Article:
I am hoping medical professionals will tell us something; I am hoping they will allow me to understand, and by me understanding, then those who see the film will also get the picture. I want to know why there is not more funding, why insurance companies don’t pay for the care, why this condition isn’t more well known, why does it seem like some are just trials for doctors to test new gadgets and tricks on. I am wondering why so many people go without being given the right diagnosis. So I am looking for the same answers that most are, I’m hoping that we understand what helps and what to stay away from. Hoping to encourage those who see no hope that there are groups and people to support them, and just praying that the film can inspire and bring the community closer together.

 

CHARLES MATTOCKS

 

 

 

 

 

 

 

Charles Mattocks’ The Budget-Friendly Fresh and Local Diabetes Cookbook

Where and when do you plan / hope to show your film?  Will it be available for the general public to see?

I will star in the film festival circuit. I feel we will do very well and win tons of awards around the country… and I hope the world! I will then use my contacts to get on the major shows that I appear on, such as Dr Oz, The Today Show, CNN and many more. Once we get it done and doing well we will get a ton of media coverage so I am not worried about that. My ultimate goal is to get CNN to pick it up and air it as some sort of special. We also have the option of on-line and many other venues. I am not shooting a full length feature because I am not sure we will have the funds, but we will shoot a great 30 to 35 minute piece that will make all proud!

 

 

What are your plans for the future regarding film and advocacy?

I hope to be embraced by the community like I am being now.  This does not have to be the last piece I do on CRPS. I am hoping to be able to tell many more stories and share the stories and air in other countries. I would love to be a face, I don’t have the condition but I can speak about my mother, the process of the film and the lives and stories that were touched. So I feel we have the making of something amazing!

 

 

Anything else that you would like to say about CRPS, Diabetes or caregiving?

We are the only ones that can make change! I don’t have the condition but I have been fighting and working nonstop day and night on this project. I need the support of the people, this is for the people and should be supported by the people. Let’s make a loud cry to the people and let them know that you have a voice and it will be heard!

 

 

 

MAKE A DONATION: TRIAL BY FIRE                 [Please click the title to make your donation via GoFundMe.com]

“’Trial By Fire’ is a documentary based on RSD/CRPS created by Celebrity Chef Charles Mattocks, as seen on CNN, Dr. Oz, The Today Show and many more mainstream media across the United States and around the world. Charles is also a best-selling author, World Diabetes Advocate and film-maker. Charles’ mother, who is the sister of the late legendary reggae legend Bob Marley, was diagnosed with RSD/CRPS about 4 years ago. Charles, who also recently lost his father from cancer, was moved to create Trial By Fire after seeing his father’s loss and wanting to help his mother who seemingly is at a point where he is in fear of losing two parents in a very short span.”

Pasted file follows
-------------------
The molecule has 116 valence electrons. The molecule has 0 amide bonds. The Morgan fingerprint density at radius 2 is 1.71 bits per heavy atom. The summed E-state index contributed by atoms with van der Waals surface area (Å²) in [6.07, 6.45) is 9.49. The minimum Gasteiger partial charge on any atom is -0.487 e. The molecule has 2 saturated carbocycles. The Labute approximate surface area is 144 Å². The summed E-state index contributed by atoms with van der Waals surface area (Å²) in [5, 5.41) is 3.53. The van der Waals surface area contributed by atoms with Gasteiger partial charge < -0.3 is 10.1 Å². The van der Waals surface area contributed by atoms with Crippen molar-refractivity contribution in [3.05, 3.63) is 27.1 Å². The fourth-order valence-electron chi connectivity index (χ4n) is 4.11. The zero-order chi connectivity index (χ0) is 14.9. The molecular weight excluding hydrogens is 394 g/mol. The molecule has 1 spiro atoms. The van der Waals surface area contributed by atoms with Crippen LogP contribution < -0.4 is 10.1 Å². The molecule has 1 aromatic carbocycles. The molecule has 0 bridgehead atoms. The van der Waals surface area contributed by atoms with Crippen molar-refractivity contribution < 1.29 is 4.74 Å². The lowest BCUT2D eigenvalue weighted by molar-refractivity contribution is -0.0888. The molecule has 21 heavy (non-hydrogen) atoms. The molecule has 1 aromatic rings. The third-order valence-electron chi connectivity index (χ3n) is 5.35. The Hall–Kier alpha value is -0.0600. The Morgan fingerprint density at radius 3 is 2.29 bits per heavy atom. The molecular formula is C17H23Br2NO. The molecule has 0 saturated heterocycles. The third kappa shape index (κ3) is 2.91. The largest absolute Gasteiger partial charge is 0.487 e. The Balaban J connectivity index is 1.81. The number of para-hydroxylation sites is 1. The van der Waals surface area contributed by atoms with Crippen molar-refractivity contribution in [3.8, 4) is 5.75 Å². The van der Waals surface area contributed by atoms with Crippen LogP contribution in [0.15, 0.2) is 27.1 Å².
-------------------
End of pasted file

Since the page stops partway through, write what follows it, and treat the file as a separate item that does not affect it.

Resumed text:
About Charles Mattocks 

Charles Mattocks

Charles Mattocks, The Poor Chef, World Advocate for Diabetes & Family Caregiver for mother with CRPS

 

Celebrity Chef & Worldwide Diabetes Advocate

“Each career move Celebrity Chef Charles Mattocks has made has been in keeping with his desire to touch lives in a positive way. Inspired by his uncle, the late reggae legend Bob Marley, Charles dared to dream big…His need to create meals that were tasty, nutritious, and affordable led to his career as “The Poor Chef”…Then came devastating news. Charles had type 2 diabetes…A tireless advocate for diabetics everywhere, Charles Mattocks, is determined to help stem the tide of this deadly disease…Charles has also teamed up with [Nancy Cotterman &] Dr. Hanna out of Clearwater, Florida, to work alongside him and his team to help the world understand what RSD/CRPS is and some of the many treatments that have changed the lives of many.”

 

 

It’s exciting to see how discussions about caregiving are gaining momentum! An effective vehicle to reach people across the nation and beyond is through film.  I had the good fortune of crossing paths with Inaya Yusuf, a film producer / director / editor whose film MINDING OUR OWN will be premiering at The Art of Brooklyn Film Festival on May 15, 2015.  Inaya was kind enough to answer my questions, which I now share with you below.

Thank you, Inaya, for bringing to light the realities of family caregiving and the manner in which families can adapt to a new set of standards and achievements. I look forward to seeing your films!

 

MINDING OUR OWN

 

 

 

 

 

 

 

 

 

 

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What prompted you to film in general and to create this film in particular?

I always enjoyed meeting and connecting with people. I think creating films are the best way to connect with others and share what you have learned from people you come across. It is a great medium to raise an issue and start a discussion around it. This film in particular, Minding Our Own, is a project close to heart. I was inspired by my grandparents who in a sense exposed me to the world of caregiving.

 

How has caregiving affected your family / you?